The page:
Maria Baldwin was born in Cambridge in 1856, graduated from its public schools in 1874, and received a degree from the Cambridge Teachers' Training School the following year.
Under pressure from the local African-American community, the Cambridge school administration offered her a teaching position in 1881. She was assigned to the Agassiz School, near Harvard University, and rose to become its master in 1916.
At that time she was the first black woman in New England to hold such a high educational position, and was one of only two female masters in the Cambridge schools.
The Agassiz School had an almost entirely white student population, and all of its teachers were white. Baldwin moved into the northern half of the duplex at 194-196 Prospect Street in 1892, and lived there until her death in 1922.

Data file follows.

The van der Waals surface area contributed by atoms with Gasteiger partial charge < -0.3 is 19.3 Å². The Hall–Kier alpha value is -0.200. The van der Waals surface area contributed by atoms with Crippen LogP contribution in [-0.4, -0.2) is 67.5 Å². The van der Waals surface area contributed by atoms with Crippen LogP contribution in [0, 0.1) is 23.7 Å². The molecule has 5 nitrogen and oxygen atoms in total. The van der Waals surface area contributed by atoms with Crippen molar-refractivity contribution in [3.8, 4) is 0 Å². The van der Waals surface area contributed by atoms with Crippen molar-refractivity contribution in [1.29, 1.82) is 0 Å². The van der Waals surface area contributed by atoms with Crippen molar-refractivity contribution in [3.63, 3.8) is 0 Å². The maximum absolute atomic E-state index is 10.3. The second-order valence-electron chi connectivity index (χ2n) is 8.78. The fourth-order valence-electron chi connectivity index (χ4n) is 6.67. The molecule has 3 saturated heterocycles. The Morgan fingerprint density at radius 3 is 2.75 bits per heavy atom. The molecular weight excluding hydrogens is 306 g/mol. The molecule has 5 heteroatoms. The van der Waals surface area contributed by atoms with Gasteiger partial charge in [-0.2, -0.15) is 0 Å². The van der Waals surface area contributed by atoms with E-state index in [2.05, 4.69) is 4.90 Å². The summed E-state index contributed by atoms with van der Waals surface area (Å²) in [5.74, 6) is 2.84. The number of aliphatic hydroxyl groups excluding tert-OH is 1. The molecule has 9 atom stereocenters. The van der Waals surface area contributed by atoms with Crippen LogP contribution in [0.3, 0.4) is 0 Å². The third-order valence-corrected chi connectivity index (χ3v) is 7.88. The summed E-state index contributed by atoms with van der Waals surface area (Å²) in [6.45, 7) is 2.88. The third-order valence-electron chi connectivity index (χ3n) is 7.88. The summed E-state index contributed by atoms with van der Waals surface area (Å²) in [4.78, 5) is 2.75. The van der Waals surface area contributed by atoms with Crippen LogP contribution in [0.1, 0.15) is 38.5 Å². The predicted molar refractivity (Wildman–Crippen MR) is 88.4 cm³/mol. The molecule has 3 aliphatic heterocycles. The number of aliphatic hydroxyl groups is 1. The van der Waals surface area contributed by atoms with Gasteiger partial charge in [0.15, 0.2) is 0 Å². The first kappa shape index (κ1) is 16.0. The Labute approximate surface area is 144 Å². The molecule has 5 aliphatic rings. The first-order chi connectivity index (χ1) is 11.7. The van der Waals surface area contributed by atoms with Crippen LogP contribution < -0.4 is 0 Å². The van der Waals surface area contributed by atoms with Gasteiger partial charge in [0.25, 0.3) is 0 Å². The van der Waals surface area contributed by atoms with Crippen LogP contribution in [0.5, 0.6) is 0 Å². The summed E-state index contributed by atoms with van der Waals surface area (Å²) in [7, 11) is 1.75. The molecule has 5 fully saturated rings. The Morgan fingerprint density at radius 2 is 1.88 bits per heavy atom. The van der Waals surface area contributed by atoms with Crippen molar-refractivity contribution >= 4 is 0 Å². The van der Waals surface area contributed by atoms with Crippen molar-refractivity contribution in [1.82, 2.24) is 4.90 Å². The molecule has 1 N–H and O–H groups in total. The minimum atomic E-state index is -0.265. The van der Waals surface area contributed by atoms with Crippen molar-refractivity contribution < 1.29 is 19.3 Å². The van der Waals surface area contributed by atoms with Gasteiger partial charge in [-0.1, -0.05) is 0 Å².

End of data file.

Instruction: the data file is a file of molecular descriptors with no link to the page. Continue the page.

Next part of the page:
Her home was a social center of local upper-class African-American social circles, including prominent civil rights activists such as William Monroe Trotter and Archibald Grimké.
The Baldwin House is a private home, and is not open to the public.
The northern half of the duplex was designated a National Historic Landmark and listed on the National Register of Historic Places in 1976.